Former Indian Prime Minister Atal Bihari Vajpayee gestures at the presidential palace in New Delhi on August 15, 1998, after addressing the nation on India's 50th anniversary of independence. In his speech he said he was ready for talks with Pakistan ''on any issue, at any time, at any level and anywhere in the world.'' Photo: AFP
Late Indian prime minister Atal Bihari Vajpayee, at the presidential palace in New Delhi on August 15, 1998. He said in a speech that he was ready for talks with Pakistan 'on any issue, at any time, at any level and anywhere in the world.' Photo: AFP

The world certainly is going through testing times as the Covid-19 pandemic is taking the lives of hundreds and sinking economies all over the world. However, in Pakistan instead of focusing on fighting this disease, the government and the military establishment are busy spreading propaganda to keep the masses in the hallucination that everything is fine and the country’s only concerns are the independent journalists and politicians who are not ready to buy the rotten narratives of a security state.

Recently an organized campaign of treason accusations against former prime minister Nawaz Sharif was launched. This time the invisible forces, instead of using puppets like current PM Imran Khan and his aides, have decided to use former diplomats to accuse Sharif of being a pro-India politician who maintained peaceful ties with New Delhi to enhance his business interests.

First, former Foreign Office spokesman Tasneem Aslam claimed that Sharif had stopped the FO from issuing statements against New Delhi and its spy Kulbushan Jadav, who is in Pakistani custody. Aslam also alleged that Sharif had business interests in India and that was why he refused to meet with the leaders of the Hurriyat Conference, a party that is active in Indian-administered Jammu and Kashmir (J&K).

If Aslam’s allegations were not enough, the former Pakistani high commissioner to India, Abdul Basit, jumped in and similarly accused Sharif of being pro-India and a supporter of Indian Prime Minister Narendra Modi. According to Basit, Sharif had business interests in India and never supported Pakistan’s official policy on Kashmir.

These fresh accusations have succeeded in diverting public attention from the inability of the ruling party, Pakistan Tehreek-e-Insaf (PTI), and its backers to control the growing Covid-19 pandemic. Instead, they intend to take revenge on Sharif for lodging a treason case against the coup-maker General Pervez Musharraf in late 2013 for abrogating the constitution.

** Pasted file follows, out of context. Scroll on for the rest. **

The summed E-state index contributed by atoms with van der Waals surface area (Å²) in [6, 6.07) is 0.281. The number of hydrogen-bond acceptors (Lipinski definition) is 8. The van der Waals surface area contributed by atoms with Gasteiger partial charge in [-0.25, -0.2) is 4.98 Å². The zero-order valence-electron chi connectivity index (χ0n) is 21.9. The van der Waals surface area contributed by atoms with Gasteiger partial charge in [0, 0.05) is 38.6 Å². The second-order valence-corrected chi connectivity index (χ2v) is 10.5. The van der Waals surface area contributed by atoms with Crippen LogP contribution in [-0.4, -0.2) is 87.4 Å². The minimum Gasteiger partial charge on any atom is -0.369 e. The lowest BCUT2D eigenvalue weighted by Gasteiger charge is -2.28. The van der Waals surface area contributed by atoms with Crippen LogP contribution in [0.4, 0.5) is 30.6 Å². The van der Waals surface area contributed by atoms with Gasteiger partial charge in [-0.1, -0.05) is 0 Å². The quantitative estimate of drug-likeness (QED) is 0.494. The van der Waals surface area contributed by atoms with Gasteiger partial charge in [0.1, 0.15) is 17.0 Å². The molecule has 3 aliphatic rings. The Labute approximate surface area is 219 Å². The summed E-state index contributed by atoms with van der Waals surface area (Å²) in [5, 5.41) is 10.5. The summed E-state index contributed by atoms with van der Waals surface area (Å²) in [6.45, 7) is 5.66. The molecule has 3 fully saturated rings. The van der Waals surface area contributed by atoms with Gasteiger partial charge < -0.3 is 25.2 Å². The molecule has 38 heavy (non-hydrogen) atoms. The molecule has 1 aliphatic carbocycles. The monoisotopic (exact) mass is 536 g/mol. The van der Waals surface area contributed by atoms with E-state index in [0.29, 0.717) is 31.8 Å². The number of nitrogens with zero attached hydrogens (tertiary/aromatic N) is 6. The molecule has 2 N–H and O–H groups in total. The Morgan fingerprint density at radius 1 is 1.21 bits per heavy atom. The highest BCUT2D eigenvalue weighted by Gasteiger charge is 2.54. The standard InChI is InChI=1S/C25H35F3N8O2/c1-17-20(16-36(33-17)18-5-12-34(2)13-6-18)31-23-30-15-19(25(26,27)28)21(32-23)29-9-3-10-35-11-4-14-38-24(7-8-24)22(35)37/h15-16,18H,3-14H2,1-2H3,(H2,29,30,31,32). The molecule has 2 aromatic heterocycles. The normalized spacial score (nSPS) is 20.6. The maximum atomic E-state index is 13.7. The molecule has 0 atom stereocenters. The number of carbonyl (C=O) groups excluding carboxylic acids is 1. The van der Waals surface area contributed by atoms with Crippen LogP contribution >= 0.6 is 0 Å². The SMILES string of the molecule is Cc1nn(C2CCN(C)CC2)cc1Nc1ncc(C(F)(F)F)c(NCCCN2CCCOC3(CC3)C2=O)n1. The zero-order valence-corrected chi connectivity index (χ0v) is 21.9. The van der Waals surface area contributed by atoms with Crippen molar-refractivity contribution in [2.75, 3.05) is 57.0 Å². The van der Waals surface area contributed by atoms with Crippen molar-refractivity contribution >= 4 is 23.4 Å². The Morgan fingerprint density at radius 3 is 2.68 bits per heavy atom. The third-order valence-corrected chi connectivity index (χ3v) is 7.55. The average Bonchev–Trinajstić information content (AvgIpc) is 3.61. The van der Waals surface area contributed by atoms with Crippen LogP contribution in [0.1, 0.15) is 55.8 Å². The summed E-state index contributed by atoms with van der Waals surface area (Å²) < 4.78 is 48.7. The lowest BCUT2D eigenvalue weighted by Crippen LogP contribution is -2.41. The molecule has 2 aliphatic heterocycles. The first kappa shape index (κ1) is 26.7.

Never in the history of the country had a military dictator been charged with treason, and because of that case, a special court last year sentenced Musharraf to death. Even though that decision was later overturned by another court, a precedent had been set that a military dictator could be tried in court for abrogating the constitution. 

Sharif after learning the lessons from relying on the establishment in the late 1980s and early ’90s distanced himself from it and gradually turned his Pakistan Muslim League-Nawaz from a far-right conservative party to the center-right, adopting progressive economic policies. His ties with Atal Bihari Vajpayee were so strong that Vajpayee, despite being the prime minister of India at that time and head of the far-right Bharatiya Janata Party (BJP), not only came to Pakistan but also was of the view that Sharif had the ability to bring the two countries close to each other.

After Sharif was ousted through a coup by Musharraf in 1999, the dictator tried his best to convince Vajpayee on a settlement of the Kashmir issue, but Vajpayee, being a seasoned politician, paid no heed. Yet Musharraf was not termed a traitor for his friendly policies with India because he was not a civilian or an elected leader, while Sharif has continually been accused of treason for his peace-centric policy with New Delhi.

Sharif in his third tenure as prime minister not only managed to maintain good ties with his Indian counterpart Narendra Modi but in general most of the power players in Delhi liked him for the reason that he never allowed the military establishment to control Pakistan’s foreign policy when it came to dealing with India. This is one of the reasons the Pakistani establishment never liked Sharif, and he has paid the price for not taking dictation and for not compromising on his policy of maintaining peaceful ties with neighboring countries, including India.

So both Tasneem Aslam and Abdul Basit are part of a well-organized propaganda campaign to weaken further the already fragile democracy in the country. The establishment knows that its doctrine of running the country through hybrid martial law has miserably collapsed and the economic turmoil, now getting even worse after the Covid-19 outbreak, will not let it manage the power chessboard according to its wishes. So these retired diplomats have been used to accuse Sharif of treason.